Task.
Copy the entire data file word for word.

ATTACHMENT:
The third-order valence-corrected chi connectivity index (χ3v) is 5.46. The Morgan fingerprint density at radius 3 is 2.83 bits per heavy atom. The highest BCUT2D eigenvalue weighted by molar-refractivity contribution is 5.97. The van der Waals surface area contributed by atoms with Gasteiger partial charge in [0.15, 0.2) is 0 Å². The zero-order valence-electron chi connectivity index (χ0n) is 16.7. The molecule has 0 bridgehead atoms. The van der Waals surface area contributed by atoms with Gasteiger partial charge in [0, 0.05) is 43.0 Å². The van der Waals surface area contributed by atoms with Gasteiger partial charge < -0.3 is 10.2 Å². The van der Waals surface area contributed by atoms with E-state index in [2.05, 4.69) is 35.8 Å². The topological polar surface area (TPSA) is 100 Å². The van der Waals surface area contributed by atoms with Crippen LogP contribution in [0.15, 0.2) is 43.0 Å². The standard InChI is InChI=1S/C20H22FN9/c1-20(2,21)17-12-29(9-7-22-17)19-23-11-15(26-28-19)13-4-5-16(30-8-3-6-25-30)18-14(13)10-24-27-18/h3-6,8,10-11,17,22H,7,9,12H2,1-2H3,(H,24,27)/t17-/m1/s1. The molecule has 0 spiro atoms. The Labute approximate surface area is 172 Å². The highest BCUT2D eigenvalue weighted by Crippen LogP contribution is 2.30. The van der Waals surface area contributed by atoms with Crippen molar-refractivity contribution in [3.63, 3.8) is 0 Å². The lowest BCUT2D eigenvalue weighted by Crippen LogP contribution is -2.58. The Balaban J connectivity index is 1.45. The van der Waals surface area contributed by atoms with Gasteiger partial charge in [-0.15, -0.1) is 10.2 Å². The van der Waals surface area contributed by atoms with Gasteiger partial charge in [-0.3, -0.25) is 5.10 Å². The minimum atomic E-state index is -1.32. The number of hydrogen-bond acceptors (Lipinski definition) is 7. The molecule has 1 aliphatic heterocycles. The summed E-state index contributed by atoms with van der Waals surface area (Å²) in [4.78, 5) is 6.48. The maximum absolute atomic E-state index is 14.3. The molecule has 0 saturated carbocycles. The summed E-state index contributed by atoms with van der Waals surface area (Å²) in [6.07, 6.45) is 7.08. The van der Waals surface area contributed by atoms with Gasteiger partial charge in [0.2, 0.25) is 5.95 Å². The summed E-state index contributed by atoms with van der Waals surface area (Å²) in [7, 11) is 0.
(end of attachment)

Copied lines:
The third-order valence-corrected chi connectivity index (χ3v) is 5.46. The Morgan fingerprint density at radius 3 is 2.83 bits per heavy atom. The highest BCUT2D eigenvalue weighted by molar-refractivity contribution is 5.97. The van der Waals surface area contributed by atoms with Gasteiger partial charge in [0.15, 0.2) is 0 Å². The zero-order valence-electron chi connectivity index (χ0n) is 16.7. The molecule has 0 bridgehead atoms. The van der Waals surface area contributed by atoms with Gasteiger partial charge in [0, 0.05) is 43.0 Å². The van der Waals surface area contributed by atoms with Gasteiger partial charge < -0.3 is 10.2 Å². The van der Waals surface area contributed by atoms with E-state index in [2.05, 4.69) is 35.8 Å². The topological polar surface area (TPSA) is 100 Å². The van der Waals surface area contributed by atoms with Crippen LogP contribution in [0.15, 0.2) is 43.0 Å². The standard InChI is InChI=1S/C20H22FN9/c1-20(2,21)17-12-29(9-7-22-17)19-23-11-15(26-28-19)13-4-5-16(30-8-3-6-25-30)18-14(13)10-24-27-18/h3-6,8,10-11,17,22H,7,9,12H2,1-2H3,(H,24,27)/t17-/m1/s1. The molecule has 0 spiro atoms. The Labute approximate surface area is 172 Å². The highest BCUT2D eigenvalue weighted by Crippen LogP contribution is 2.30. The van der Waals surface area contributed by atoms with Crippen molar-refractivity contribution in [3.63, 3.8) is 0 Å². The lowest BCUT2D eigenvalue weighted by Crippen LogP contribution is -2.58. The Balaban J connectivity index is 1.45. The van der Waals surface area contributed by atoms with Gasteiger partial charge in [-0.15, -0.1) is 10.2 Å². The van der Waals surface area contributed by atoms with Gasteiger partial charge in [-0.3, -0.25) is 5.10 Å². The minimum atomic E-state index is -1.32. The number of hydrogen-bond acceptors (Lipinski definition) is 7. The molecule has 1 aliphatic heterocycles. The summed E-state index contributed by atoms with van der Waals surface area (Å²) in [4.78, 5) is 6.48. The maximum absolute atomic E-state index is 14.3. The molecule has 0 saturated carbocycles. The summed E-state index contributed by atoms with van der Waals surface area (Å²) in [6.07, 6.45) is 7.08. The van der Waals surface area contributed by atoms with Gasteiger partial charge in [0.2, 0.25) is 5.95 Å². The summed E-state index contributed by atoms with van der Waals surface area (Å²) in [7, 11) is 0.